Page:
Wednesday, September 9, 2009

Akoho sy Voanio (Chicken in Coconut Milk)

A dish from Madasgascar, you say? Yes, I do say, and yes, it is good. My first reaction upon reading the recipe for this was "that sounds relatively interesting... might be worth a try." My first reaction upon tasting the outcome was "holy ___ (something that doesn't rhyme with "now" or have anything to do with any food that I'm eating)!!!" It was a lot better than I had expected, needless to say (but said anyway). Here's what it looks like on plate:
Basically, this is like a curry without the curry, although I understand that adding curry is an interesting and pleasant side adventure. It's also remarkably simple to make. I nicknamed the recipe "the recipe of twos" because of all of the twos in it. To highlight that, let me list the ingredients:

  • Two pounds of chicken meat (I use chicken thighs, typically and here) or a whole chicken, cut it up or not ahead of time (mine is boneless thighs -- on sale at the store today -- cut into roughly one-inch cubes);
  • Two small to medium onions, chopped;
  • Two (or three) medium fresh tomatoes, chopped;
  • Two (or three) cloves of garlic, crushed and finely chopped;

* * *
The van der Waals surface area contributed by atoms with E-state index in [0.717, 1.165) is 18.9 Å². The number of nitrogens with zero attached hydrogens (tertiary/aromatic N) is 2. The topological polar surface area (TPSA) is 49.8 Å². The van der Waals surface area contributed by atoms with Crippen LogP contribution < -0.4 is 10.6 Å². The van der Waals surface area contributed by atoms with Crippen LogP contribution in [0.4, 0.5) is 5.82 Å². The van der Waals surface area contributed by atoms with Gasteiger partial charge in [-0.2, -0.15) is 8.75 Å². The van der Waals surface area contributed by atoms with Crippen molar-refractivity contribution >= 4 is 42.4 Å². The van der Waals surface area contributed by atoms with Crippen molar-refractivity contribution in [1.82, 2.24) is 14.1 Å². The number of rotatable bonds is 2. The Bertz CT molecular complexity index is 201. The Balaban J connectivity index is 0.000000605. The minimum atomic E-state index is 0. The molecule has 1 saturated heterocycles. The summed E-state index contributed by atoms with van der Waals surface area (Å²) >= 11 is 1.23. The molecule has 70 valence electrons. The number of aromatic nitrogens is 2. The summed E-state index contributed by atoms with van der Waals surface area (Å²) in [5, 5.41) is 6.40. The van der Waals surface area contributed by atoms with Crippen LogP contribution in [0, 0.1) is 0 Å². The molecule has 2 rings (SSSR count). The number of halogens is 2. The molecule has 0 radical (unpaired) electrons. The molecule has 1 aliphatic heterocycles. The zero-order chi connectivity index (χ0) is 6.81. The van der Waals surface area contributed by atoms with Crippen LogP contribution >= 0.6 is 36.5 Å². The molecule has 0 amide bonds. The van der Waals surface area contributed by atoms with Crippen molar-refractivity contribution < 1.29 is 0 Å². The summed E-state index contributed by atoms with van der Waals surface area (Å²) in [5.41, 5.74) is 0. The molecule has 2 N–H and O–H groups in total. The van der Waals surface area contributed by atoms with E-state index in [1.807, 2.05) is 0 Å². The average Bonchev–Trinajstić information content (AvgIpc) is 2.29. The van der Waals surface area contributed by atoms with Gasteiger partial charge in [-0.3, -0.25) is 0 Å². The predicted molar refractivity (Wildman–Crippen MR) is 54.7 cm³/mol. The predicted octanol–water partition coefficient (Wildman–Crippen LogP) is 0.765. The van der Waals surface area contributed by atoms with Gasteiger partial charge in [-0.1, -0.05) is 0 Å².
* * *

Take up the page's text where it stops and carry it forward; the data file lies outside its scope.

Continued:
• An inch of ginger, sliced to dime-thick circles and sliced into matchsticks or finely chopped;
  • One can of coconut milk or the equivalent in homemade coconut milk;
  • Salt and pepper to taste;
  • Serve over (brown) rice (we always start with two cups, dry, for the amount of liquid this produces).
Of course, that's the "official," i.e. boring, version of the recipe. Here is an amendment I've found worth making: salt and pepper the chicken as you normally might before cooking it but also add a light dusting of cinnamon powder and cayenne pepper powder to it. Also, be very attentive to the salt -- either too little or too much really takes away from this dish. Had I not hit it on the head the first time I made it out of dumb, beginner's luck, my reaction would have been far muted from where it was and this probably wouldn't have ever been cooked in my house again (or on this blog). Luckily for all of us, it was perfect and delicious. My subsequent attempts have taught me to taste, resalt, taste, resalt, taste, resalt, etc., at the end until it's perfect.

Start by cutting everything up nicely. The chicken is secretly already cut up and browning in the pan (seasoned with salt, fresh black pepper, a dusting of cinnamon, and a dusting of cayenne) and does not appear in this picture. As you can tell, the first thing you do after that is start the chicken, which should be browning in a large pot with canola, peanut, or coconut oil. Peanut oil is most traditional, apparently, in Madagascar, and coconut oil is okay too. I used canola oil because it's what I have. Clicking on this picture brings up a bigger version so you can see how I cut up the ginger. I prefer it this way because the slightly bigger pieces taste nice.

Special note: depending on how long you need the "stew" portion of this to cook and the color of your rice, you might have started the rice ahead of time. Here are the tips for how I make rice (and I always make not-white rice):